Sunday 20 October 2013

Greys Court

Greys Court near Henley-on-Thames was originally recommended by another National Trust property, who informed me that I'd find particularly excellent scones there. 

I then had a look on the Greys Court website and saw that they also have a 'rare Tudor donkey wheel', so it was only a matter of time before I headed to Oxfordshire for a look. (I must admit that I didn't actually know what a Tudor donkey wheel was. I think I was hoping that there might be a 500 year-old donkey attached to it. But read on for more about that.)

The Greys Court scones
First, THE SCONES. Greys Court definitely wins the award for best National Trust tea-room so far - it's a lovely set-up in a 16th century building that used to be the stables. I nearly changed this blog to National Trust Pork Pies for the day having seen the hand-made fayre on offer but we are sconers and scones we shall eat.

The scones were perfectly sized - usually two are too much for me, so these smaller ones were ideal. In terms of taste and texture, I'll admit that the word that sprang to my mind was 'bouncy'. I don't think AA Gill or any other food critic will be fearing for their jobs, but the scones had a real lightness that was quite unusual so I'm sticking with bouncy, even if it does make me sound like a cretin.

National Trust Scones at Greys Court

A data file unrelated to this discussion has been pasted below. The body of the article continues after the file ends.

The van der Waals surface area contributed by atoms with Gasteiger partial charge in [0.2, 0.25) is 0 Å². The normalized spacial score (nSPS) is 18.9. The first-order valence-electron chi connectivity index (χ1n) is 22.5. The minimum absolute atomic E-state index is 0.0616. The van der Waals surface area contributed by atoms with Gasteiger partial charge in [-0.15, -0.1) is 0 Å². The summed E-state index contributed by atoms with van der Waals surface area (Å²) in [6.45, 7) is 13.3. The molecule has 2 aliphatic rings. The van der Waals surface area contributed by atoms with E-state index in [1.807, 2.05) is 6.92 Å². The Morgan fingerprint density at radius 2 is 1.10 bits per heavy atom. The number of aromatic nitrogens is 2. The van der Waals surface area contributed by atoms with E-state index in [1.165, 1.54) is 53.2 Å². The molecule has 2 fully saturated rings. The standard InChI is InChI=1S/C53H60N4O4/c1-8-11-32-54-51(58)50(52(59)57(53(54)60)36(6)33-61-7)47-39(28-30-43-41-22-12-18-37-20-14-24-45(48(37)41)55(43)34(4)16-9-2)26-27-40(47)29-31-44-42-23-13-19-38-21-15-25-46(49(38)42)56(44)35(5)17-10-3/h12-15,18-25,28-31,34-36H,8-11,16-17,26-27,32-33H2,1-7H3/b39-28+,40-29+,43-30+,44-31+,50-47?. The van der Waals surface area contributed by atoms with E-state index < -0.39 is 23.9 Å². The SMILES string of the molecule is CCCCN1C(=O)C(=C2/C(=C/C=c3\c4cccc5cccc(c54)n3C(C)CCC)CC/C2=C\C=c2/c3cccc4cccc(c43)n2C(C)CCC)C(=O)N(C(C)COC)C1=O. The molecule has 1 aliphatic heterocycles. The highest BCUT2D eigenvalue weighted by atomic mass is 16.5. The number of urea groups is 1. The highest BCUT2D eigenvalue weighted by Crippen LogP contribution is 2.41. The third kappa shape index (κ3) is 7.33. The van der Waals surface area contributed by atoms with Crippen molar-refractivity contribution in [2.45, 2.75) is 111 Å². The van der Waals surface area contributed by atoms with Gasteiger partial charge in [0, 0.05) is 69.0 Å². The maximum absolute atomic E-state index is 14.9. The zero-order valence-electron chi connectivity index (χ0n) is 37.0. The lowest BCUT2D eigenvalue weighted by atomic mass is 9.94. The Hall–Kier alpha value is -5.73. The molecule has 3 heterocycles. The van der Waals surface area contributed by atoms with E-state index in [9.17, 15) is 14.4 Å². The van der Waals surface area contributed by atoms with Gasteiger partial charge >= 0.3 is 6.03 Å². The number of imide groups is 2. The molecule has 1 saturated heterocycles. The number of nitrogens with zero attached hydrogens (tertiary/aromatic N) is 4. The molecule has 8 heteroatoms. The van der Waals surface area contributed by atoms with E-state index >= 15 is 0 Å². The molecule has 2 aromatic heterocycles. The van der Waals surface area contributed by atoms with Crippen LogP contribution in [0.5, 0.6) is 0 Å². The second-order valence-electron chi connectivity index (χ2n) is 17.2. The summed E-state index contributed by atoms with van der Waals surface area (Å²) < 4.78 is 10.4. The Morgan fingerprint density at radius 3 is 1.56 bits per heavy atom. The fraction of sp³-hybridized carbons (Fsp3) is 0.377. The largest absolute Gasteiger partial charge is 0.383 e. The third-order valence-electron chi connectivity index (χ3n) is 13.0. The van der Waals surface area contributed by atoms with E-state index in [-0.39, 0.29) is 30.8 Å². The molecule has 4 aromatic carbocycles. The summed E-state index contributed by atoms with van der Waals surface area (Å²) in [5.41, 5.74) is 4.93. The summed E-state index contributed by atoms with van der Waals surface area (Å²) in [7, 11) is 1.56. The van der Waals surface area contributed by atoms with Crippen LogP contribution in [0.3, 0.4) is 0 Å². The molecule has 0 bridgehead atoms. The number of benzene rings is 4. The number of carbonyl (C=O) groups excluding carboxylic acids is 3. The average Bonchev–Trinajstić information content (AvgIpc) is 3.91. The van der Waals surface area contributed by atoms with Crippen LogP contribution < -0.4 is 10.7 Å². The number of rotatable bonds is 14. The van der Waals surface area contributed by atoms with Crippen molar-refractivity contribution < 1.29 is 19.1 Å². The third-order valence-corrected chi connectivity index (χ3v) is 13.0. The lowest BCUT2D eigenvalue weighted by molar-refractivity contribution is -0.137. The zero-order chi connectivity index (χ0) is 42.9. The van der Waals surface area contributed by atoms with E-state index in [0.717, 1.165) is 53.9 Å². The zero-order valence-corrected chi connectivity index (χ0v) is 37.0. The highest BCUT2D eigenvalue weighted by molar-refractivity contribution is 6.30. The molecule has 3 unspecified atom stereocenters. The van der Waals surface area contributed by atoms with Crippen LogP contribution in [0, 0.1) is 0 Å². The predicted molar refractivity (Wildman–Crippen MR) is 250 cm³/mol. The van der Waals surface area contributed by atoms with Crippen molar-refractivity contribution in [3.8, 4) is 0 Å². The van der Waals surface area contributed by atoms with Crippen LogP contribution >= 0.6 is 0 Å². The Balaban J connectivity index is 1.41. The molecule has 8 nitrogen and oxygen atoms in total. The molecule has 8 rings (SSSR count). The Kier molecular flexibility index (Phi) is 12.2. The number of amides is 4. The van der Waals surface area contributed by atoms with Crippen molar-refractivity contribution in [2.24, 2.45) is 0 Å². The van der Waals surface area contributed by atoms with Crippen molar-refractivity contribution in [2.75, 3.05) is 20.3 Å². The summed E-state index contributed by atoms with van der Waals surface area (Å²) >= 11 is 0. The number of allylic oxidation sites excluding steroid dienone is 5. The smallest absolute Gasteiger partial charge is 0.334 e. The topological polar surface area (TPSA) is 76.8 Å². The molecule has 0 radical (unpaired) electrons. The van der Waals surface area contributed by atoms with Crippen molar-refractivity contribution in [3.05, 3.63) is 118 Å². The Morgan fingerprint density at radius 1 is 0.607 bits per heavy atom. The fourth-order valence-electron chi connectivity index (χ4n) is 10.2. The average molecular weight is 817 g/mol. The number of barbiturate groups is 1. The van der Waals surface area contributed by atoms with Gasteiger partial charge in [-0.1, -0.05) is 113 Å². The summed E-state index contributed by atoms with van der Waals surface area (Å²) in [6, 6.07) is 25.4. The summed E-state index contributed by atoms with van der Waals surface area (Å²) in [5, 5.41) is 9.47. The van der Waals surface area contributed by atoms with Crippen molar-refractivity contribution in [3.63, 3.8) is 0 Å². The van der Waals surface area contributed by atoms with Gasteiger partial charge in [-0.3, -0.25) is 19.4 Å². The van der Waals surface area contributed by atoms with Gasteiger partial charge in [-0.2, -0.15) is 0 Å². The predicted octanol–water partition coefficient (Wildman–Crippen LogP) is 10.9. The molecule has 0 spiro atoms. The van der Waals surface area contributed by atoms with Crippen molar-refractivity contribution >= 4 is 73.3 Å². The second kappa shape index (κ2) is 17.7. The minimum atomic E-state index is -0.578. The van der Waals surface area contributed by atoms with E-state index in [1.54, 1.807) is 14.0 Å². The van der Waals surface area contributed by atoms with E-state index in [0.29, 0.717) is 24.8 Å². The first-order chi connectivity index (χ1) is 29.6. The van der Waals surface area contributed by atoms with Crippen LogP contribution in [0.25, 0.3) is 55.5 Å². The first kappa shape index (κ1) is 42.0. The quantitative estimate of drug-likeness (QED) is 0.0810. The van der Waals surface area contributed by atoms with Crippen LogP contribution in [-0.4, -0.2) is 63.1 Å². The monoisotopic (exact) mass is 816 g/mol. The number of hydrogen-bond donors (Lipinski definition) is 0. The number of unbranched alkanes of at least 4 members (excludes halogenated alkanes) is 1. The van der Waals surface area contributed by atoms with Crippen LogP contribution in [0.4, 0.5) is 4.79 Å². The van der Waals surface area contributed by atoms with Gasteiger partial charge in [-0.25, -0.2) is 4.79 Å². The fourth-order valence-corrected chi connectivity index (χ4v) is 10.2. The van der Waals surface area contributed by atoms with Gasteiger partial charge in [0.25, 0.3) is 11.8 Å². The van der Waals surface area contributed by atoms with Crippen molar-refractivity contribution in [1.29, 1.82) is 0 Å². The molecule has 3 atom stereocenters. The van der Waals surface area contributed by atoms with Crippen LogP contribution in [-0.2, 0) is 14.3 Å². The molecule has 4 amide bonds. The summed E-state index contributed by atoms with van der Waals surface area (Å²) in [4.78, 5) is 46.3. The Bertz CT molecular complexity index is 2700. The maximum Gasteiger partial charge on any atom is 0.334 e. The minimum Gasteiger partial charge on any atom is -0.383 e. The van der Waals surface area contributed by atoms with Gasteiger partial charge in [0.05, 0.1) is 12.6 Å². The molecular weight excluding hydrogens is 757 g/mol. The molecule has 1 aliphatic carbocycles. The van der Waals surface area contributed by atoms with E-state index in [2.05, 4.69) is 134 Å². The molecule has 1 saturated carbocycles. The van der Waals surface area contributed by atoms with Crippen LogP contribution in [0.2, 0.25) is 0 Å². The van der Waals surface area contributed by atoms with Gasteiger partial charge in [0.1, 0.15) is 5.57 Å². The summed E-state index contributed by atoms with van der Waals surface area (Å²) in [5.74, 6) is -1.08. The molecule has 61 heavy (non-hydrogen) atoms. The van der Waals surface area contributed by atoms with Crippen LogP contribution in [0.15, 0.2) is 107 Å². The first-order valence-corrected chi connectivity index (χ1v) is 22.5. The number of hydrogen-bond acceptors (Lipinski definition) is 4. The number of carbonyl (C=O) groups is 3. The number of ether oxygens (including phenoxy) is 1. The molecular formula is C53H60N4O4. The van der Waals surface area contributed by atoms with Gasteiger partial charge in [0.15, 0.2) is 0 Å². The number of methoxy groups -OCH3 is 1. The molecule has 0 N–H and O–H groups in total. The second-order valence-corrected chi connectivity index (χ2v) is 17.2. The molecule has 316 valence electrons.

Greys Court itself is a lovely little place. It was built in the 16th century and bought in 1937 by Felix and Elizabeth Brunner, who made it their family home. Lady Brunner died in 2003 and the house is presented pretty much as she left it. (Interesting factoid about Lady Brunner: she founded the Keep Britain Tidy Group.)
Greys Court, National Trust property

But the undoubted highlight for me was the Tudor donkey wheel. You HAVE to go and see it. A picture on the wall brought me up to speed pretty quickly as to what a donkey wheel does - it's basically like a hamster wheel for donkeys. Except that hamsters don't generally power the lifting of buckets of water from a well. And donkeys don't generally have a choice about theirs, so they don't generally choose to get on the wheel at 3am when everyone is trying to get some sleep and all they can hear is Fluffy going like the clappers until one day Fluffy 'escapes' and that's the end of that.

BUT ANYWAY: the donkey wheel at Greys Court was in operation from Tudor times right through to 1914. The donkeys would hear the noise that signalled that the bucket had reached the top of the pulley and they would stop, be turned around, and then walk the other way so that the next buckets were lowered/raised. Ingenious! 

My sconeing companion was also fascinated by it. I am half expecting to hear a lot of sawing and hammering next weekend while he builds one in the back garden. This is a not very good photo of it - just go and see it for yourselves:

Greys Court donkey wheel

Scones: 4 out of 5 
Greys Court: 4 out of 5
Rare Tudor donkey wheel: 10 out of 5

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